Thus, an area we should continue to concentrate on is people who left the area soon after either March 31st when Nicole disappeared, or early May when we kick-started the police investigation in Syria.
That once again brings us back to the Internet Cafe that closed shop and disappeared in mid-April, as well as the Cairo Hotel staff member who last saw Nicole and no longer works there (though he's been interviewed repeatedly, so it seems unlikely).
Is it possible that Nicole had something she really wanted to say to Gary, and when she wasn't able to access her Hotmail account on the Friday, she decided to quickly stop off and check it again Saturday morning before heading out, and something happened? The Cafe is below street level in a partially enclosed little square that's not easily visible from the street and not well lit. Did something happen there? How do we find out?
November 6th (Noon) :
[Text removed by Matt due to politically contentious topic]
We've heard back from Arthur Thiry via his school - he says he never met Nicole. I'm not sure if this means he is the person we are looking for and just didn't meet her, or whether he has never been to Syria. Unfortunately, the link to Arthur has just left on vacation so it could be some weeks before we find out.
I've been given Robert Fisk's mobile phone number, so I'm attempting to reach him. I'm not sure how successfull I'll be, so we have a back-up plan of mailing the Independent with an actual letter.
Another report came back from some travel guides in Syria and they say that people definitely know Nicole is still missing, and that the police are continuing to look for her. This is good to hear and helps counterbalance the reports that the police think she's already been found.
November 3rd (Noon) :
The search for Robert Fisk continues, but it's looking positive. The power of the Internet has certainly been revealed as a variety of different linkages between Robert and blog readers make themselves apparent. Friends of friends, former colleagues, and people offering to mail his employer directly from the UK (he doesn't accept emails via the International, but does read direct post) are all gratefully received. Hopefully we'll connect soon - I'm letting the leads play out in order of likelihood, with a preference for him contacting me rather than the other way around (less likely to be ignored/dismissed that way).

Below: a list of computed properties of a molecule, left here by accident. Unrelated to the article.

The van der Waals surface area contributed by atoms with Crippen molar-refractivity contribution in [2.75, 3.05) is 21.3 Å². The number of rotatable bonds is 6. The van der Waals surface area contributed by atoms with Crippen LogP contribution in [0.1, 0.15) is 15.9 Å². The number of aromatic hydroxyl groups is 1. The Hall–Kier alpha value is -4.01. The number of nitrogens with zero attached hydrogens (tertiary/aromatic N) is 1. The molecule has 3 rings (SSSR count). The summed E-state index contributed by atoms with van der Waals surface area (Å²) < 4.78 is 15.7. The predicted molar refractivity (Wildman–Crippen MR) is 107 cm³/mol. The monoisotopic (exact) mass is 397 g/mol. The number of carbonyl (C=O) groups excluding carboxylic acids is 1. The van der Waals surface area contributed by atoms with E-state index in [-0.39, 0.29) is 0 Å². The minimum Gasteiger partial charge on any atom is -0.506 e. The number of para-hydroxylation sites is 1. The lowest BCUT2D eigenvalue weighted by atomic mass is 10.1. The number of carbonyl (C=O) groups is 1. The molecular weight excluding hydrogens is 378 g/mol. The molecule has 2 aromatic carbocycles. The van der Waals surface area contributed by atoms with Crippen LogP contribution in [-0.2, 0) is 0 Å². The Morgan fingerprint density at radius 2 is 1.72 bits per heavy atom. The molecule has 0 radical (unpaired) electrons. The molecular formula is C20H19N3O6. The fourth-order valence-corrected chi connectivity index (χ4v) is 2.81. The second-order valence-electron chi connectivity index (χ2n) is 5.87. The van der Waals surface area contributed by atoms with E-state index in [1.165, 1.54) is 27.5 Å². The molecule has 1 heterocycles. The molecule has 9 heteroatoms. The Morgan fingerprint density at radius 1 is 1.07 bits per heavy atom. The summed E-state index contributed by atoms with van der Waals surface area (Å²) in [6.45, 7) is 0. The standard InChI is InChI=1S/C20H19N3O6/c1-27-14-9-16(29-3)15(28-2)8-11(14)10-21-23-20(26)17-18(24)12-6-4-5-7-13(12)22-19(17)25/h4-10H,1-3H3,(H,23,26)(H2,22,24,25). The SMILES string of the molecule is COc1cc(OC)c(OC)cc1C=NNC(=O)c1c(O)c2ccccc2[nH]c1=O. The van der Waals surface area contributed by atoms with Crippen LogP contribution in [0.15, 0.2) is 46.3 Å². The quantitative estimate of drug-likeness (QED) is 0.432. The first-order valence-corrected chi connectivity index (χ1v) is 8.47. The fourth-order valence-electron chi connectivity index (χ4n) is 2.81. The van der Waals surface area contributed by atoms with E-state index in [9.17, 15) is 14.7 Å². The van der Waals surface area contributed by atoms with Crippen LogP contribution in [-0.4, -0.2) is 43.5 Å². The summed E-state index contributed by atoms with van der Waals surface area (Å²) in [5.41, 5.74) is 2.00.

Speaking of media, I wanted to comment on how fantastic the various members of the media have been over the past six months. As opposed to the standard image of the media as heartless and only interested in the story, I consistently find them to be respectful and caring as try to work with us to get our story out. This may be related to my recently passed father being a relatively prominent media figure, but I don't think that's likely. Even now, when the story is cold, I continue to be contacted by some of the reporters informally as they read the blog and see opportunities where they can help.
Speaking of blogs, the search for Nicole was posted on Joshua Landis' Syria blog. Over the past several months a variety of people have mentioned his blog as something many people with interest in Syria read, so perhaps this will dig up some new ideas. I would have contacted Joshua earlier, but back in May when I first checked it out, the blog seemed more political than general interest. Further review has shown that not to be the case. As with all high publicity blogs, the comments can range from abusive and politically charged to helpfully intelligent. As an experienced blogger, the non-helpful ones are mostly amusing.
On a disturbing note, another rumour reached me that people in Syria think Nicole has been found. This has to do with the rumours we followed up on late in the summer where her body was reported to be in the well in Shmemnis. The Syrian police sent divers into the well and reported back via Interpol (and unofficially) that nothing was found. There was a man arrested for murder nearby, but no one knows how people have linked that to Nicole.
It's frustrating as the source of the rumour is someone I would have thought to be well-informed, and his source was supposedly within the police. This not only raises doubts again about whether the rumours are based in fact, it also suggests that we may need another media campaign inside Syria to remind people that she's still missing. It would be agonizing if even the police think she's been found and have been ignoring clues. It's also not so good if the government or police are purposely trying to promote the rumour in order to make the problem go away, though we have no evidence of that so far.